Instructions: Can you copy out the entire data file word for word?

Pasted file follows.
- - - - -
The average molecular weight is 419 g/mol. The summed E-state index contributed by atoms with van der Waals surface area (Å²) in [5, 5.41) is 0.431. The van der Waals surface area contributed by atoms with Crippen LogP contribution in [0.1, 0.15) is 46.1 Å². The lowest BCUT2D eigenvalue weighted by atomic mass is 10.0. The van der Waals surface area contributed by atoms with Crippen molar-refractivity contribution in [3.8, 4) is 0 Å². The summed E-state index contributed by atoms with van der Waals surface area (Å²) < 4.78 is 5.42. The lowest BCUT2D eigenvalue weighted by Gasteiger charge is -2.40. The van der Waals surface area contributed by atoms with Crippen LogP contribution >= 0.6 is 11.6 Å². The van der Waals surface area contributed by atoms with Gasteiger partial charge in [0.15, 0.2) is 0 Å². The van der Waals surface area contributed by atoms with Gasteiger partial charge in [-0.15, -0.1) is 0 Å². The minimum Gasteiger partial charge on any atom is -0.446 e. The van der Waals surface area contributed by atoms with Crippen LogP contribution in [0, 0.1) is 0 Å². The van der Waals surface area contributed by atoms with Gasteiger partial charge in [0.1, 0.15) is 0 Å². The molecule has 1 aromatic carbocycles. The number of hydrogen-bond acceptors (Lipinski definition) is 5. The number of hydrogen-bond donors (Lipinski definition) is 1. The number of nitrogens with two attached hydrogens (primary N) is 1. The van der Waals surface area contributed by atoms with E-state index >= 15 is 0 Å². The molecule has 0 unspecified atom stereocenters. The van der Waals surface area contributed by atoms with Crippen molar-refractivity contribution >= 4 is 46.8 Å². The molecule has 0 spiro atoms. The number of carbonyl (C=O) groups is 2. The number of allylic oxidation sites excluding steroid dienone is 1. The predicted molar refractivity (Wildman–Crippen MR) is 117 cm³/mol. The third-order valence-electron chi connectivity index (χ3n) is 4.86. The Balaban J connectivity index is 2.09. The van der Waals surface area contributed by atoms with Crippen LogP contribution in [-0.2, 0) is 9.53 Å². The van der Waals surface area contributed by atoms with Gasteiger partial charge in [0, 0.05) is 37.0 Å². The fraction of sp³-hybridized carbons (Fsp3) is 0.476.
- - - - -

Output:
The average molecular weight is 419 g/mol. The summed E-state index contributed by atoms with van der Waals surface area (Å²) in [5, 5.41) is 0.431. The van der Waals surface area contributed by atoms with Crippen LogP contribution in [0.1, 0.15) is 46.1 Å². The lowest BCUT2D eigenvalue weighted by atomic mass is 10.0. The van der Waals surface area contributed by atoms with Crippen molar-refractivity contribution in [3.8, 4) is 0 Å². The summed E-state index contributed by atoms with van der Waals surface area (Å²) < 4.78 is 5.42. The lowest BCUT2D eigenvalue weighted by Gasteiger charge is -2.40. The van der Waals surface area contributed by atoms with Crippen LogP contribution >= 0.6 is 11.6 Å². The van der Waals surface area contributed by atoms with Gasteiger partial charge in [0.15, 0.2) is 0 Å². The van der Waals surface area contributed by atoms with Gasteiger partial charge in [-0.15, -0.1) is 0 Å². The minimum Gasteiger partial charge on any atom is -0.446 e. The van der Waals surface area contributed by atoms with Crippen LogP contribution in [0, 0.1) is 0 Å². The van der Waals surface area contributed by atoms with Gasteiger partial charge in [0.1, 0.15) is 0 Å². The molecule has 1 aromatic carbocycles. The number of hydrogen-bond acceptors (Lipinski definition) is 5. The number of hydrogen-bond donors (Lipinski definition) is 1. The number of nitrogens with two attached hydrogens (primary N) is 1. The van der Waals surface area contributed by atoms with E-state index >= 15 is 0 Å². The molecule has 0 unspecified atom stereocenters. The van der Waals surface area contributed by atoms with Crippen molar-refractivity contribution >= 4 is 46.8 Å². The molecule has 0 spiro atoms. The number of carbonyl (C=O) groups is 2. The number of allylic oxidation sites excluding steroid dienone is 1. The predicted molar refractivity (Wildman–Crippen MR) is 117 cm³/mol. The third-order valence-electron chi connectivity index (χ3n) is 4.86. The Balaban J connectivity index is 2.09. The van der Waals surface area contributed by atoms with Crippen LogP contribution in [-0.2, 0) is 9.53 Å². The van der Waals surface area contributed by atoms with Gasteiger partial charge in [0, 0.05) is 37.0 Å². The fraction of sp³-hybridized carbons (Fsp3) is 0.476.